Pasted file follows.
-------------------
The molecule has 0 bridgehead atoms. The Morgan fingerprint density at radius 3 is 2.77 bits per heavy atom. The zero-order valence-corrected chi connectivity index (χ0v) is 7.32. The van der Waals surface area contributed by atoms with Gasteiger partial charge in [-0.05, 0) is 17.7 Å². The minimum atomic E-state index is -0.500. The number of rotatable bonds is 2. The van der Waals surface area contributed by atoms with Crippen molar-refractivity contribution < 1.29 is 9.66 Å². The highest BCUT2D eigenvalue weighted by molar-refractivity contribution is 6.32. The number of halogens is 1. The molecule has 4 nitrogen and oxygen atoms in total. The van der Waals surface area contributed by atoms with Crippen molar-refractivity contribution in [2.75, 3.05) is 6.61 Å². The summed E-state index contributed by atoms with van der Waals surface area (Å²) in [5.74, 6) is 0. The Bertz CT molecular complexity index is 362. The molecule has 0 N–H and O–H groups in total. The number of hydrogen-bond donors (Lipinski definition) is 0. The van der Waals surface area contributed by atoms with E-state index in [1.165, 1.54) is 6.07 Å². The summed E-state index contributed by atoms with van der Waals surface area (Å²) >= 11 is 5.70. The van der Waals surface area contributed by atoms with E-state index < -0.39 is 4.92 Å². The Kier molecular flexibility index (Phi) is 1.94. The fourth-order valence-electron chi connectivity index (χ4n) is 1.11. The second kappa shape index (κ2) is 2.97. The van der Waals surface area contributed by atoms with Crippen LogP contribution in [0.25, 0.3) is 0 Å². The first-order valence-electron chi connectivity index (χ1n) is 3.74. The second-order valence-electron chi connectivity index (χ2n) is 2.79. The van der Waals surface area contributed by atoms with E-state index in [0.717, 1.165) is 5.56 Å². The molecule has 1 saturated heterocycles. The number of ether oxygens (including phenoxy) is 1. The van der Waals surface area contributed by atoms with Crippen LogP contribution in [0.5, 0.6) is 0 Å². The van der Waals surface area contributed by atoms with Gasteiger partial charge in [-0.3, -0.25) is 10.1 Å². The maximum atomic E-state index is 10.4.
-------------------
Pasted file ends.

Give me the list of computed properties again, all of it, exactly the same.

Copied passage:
The molecule has 0 bridgehead atoms. The Morgan fingerprint density at radius 3 is 2.77 bits per heavy atom. The zero-order valence-corrected chi connectivity index (χ0v) is 7.32. The van der Waals surface area contributed by atoms with Gasteiger partial charge in [-0.05, 0) is 17.7 Å². The minimum atomic E-state index is -0.500. The number of rotatable bonds is 2. The van der Waals surface area contributed by atoms with Crippen molar-refractivity contribution < 1.29 is 9.66 Å². The highest BCUT2D eigenvalue weighted by molar-refractivity contribution is 6.32. The number of halogens is 1. The molecule has 4 nitrogen and oxygen atoms in total. The van der Waals surface area contributed by atoms with Crippen molar-refractivity contribution in [2.75, 3.05) is 6.61 Å². The summed E-state index contributed by atoms with van der Waals surface area (Å²) in [5.74, 6) is 0. The Bertz CT molecular complexity index is 362. The molecule has 0 N–H and O–H groups in total. The number of hydrogen-bond donors (Lipinski definition) is 0. The van der Waals surface area contributed by atoms with E-state index in [1.165, 1.54) is 6.07 Å². The summed E-state index contributed by atoms with van der Waals surface area (Å²) >= 11 is 5.70. The van der Waals surface area contributed by atoms with E-state index < -0.39 is 4.92 Å². The Kier molecular flexibility index (Phi) is 1.94. The fourth-order valence-electron chi connectivity index (χ4n) is 1.11. The second kappa shape index (κ2) is 2.97. The van der Waals surface area contributed by atoms with Crippen LogP contribution in [0.25, 0.3) is 0 Å². The first-order valence-electron chi connectivity index (χ1n) is 3.74. The second-order valence-electron chi connectivity index (χ2n) is 2.79. The van der Waals surface area contributed by atoms with E-state index in [0.717, 1.165) is 5.56 Å². The molecule has 1 saturated heterocycles. The number of ether oxygens (including phenoxy) is 1. The van der Waals surface area contributed by atoms with Crippen LogP contribution in [0.5, 0.6) is 0 Å². The van der Waals surface area contributed by atoms with Gasteiger partial charge in [-0.3, -0.25) is 10.1 Å². The maximum atomic E-state index is 10.4.